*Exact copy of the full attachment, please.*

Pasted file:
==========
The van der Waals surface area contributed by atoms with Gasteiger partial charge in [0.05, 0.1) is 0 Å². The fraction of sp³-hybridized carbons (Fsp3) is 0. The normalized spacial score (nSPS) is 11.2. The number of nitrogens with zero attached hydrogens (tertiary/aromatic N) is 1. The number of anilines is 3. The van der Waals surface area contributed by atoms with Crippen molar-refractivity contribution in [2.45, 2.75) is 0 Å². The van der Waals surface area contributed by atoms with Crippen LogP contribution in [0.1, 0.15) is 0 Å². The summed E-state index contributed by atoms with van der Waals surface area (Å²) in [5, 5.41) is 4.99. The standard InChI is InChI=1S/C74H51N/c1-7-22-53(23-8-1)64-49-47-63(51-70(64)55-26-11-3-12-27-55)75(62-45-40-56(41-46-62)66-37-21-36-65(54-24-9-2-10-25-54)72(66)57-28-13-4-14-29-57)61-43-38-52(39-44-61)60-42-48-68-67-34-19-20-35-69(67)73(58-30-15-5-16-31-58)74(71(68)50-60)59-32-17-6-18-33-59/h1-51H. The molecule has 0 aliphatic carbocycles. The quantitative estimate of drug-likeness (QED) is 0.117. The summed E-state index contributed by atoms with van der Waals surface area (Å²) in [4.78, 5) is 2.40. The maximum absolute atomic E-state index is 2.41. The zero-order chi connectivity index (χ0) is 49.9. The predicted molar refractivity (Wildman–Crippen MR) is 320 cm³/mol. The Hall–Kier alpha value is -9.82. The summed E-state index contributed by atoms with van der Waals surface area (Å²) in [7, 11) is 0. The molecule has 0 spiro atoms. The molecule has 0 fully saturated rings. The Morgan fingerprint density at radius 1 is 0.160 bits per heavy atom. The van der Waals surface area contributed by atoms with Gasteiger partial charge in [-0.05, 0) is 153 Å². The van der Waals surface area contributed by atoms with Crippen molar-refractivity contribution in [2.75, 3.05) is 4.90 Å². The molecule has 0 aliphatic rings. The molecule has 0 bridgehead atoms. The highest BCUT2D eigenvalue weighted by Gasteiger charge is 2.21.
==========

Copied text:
The van der Waals surface area contributed by atoms with Gasteiger partial charge in [0.05, 0.1) is 0 Å². The fraction of sp³-hybridized carbons (Fsp3) is 0. The normalized spacial score (nSPS) is 11.2. The number of nitrogens with zero attached hydrogens (tertiary/aromatic N) is 1. The number of anilines is 3. The van der Waals surface area contributed by atoms with Crippen molar-refractivity contribution in [2.45, 2.75) is 0 Å². The van der Waals surface area contributed by atoms with Crippen LogP contribution in [0.1, 0.15) is 0 Å². The summed E-state index contributed by atoms with van der Waals surface area (Å²) in [5, 5.41) is 4.99. The standard InChI is InChI=1S/C74H51N/c1-7-22-53(23-8-1)64-49-47-63(51-70(64)55-26-11-3-12-27-55)75(62-45-40-56(41-46-62)66-37-21-36-65(54-24-9-2-10-25-54)72(66)57-28-13-4-14-29-57)61-43-38-52(39-44-61)60-42-48-68-67-34-19-20-35-69(67)73(58-30-15-5-16-31-58)74(71(68)50-60)59-32-17-6-18-33-59/h1-51H. The molecule has 0 aliphatic carbocycles. The quantitative estimate of drug-likeness (QED) is 0.117. The summed E-state index contributed by atoms with van der Waals surface area (Å²) in [4.78, 5) is 2.40. The maximum absolute atomic E-state index is 2.41. The zero-order chi connectivity index (χ0) is 49.9. The predicted molar refractivity (Wildman–Crippen MR) is 320 cm³/mol. The Hall–Kier alpha value is -9.82. The summed E-state index contributed by atoms with van der Waals surface area (Å²) in [7, 11) is 0. The molecule has 0 spiro atoms. The molecule has 0 fully saturated rings. The Morgan fingerprint density at radius 1 is 0.160 bits per heavy atom. The van der Waals surface area contributed by atoms with Gasteiger partial charge in [-0.05, 0) is 153 Å². The van der Waals surface area contributed by atoms with Crippen molar-refractivity contribution in [2.75, 3.05) is 4.90 Å². The molecule has 0 aliphatic rings. The molecule has 0 bridgehead atoms. The highest BCUT2D eigenvalue weighted by Gasteiger charge is 2.21.